Nearshore Americas
Corruption Latin America

LatAm’s Fight Against Corruption ‘Grounds to a Halt’

The fight against corruption in Latin America has grounded to a halt, says Transparency International, adding that the scourge is undermining democracy and human rights in the region.

While Guyana and Paraguay made noteworthy improvements in the “2021 Corruption Perceptions Index (CPI)”, political interference in the judiciary and anti-corruption agencies led Argentina, Nicaragua, and El Salvador to perform poorly on the rankings.

With a score of 73, Uruguay remains the brightest spot in the region, with the country also winning praises for protecting human rights.

The report has accused the governments in Brazil and Guatemala of using intimidation and defamation to silence civil society organizations and journalists, including those fighting corruption.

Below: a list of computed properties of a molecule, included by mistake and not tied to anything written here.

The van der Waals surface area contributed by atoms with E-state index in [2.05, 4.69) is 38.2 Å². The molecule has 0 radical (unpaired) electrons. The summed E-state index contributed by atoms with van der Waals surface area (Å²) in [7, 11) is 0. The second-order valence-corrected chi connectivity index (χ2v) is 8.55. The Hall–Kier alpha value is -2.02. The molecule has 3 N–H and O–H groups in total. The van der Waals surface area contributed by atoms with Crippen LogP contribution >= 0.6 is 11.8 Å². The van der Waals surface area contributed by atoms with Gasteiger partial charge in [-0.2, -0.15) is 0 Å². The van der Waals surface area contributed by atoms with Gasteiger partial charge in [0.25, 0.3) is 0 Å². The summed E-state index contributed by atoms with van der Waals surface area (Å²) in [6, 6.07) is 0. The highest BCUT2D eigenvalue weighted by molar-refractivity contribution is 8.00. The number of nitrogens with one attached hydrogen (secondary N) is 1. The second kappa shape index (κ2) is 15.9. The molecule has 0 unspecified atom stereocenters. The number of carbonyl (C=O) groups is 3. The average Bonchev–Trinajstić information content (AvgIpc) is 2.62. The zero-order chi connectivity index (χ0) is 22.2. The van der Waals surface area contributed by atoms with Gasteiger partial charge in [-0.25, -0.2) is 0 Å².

Fight against corruption was a “campaign rallying cry” for Jair Bolsonaro and Nayib Bukele (President of El Salvador), but both leaders have used repressive measures to silence their critics, the report adds.

The story of Mexico is the same as that of Brazil. Mexican President Andrés Manuel López Obrador (AMLO) is known for his anti-corruption rhetoric, but “major corruption cases in the country have gone unpunished.”

According to the report, there have been a growing number of scandals involving the close associates of President AMLO.

Mexico’s Attorney General’s Office is an autonomous body, but it is not feeling independent any longer.

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Transparency International has praised Jamaica for establishing the Major Organized Crime and Anti-Corruption Agency as an independent body but has expressed concern at the growing resistance to reforms from some politicians in the country.

Narayan Ammachchi

News Editor for Nearshore Americas, Narayan Ammachchi is a career journalist with a decade of experience in politics and international business. He works out of his base in the Indian Silicon City of Bangalore.

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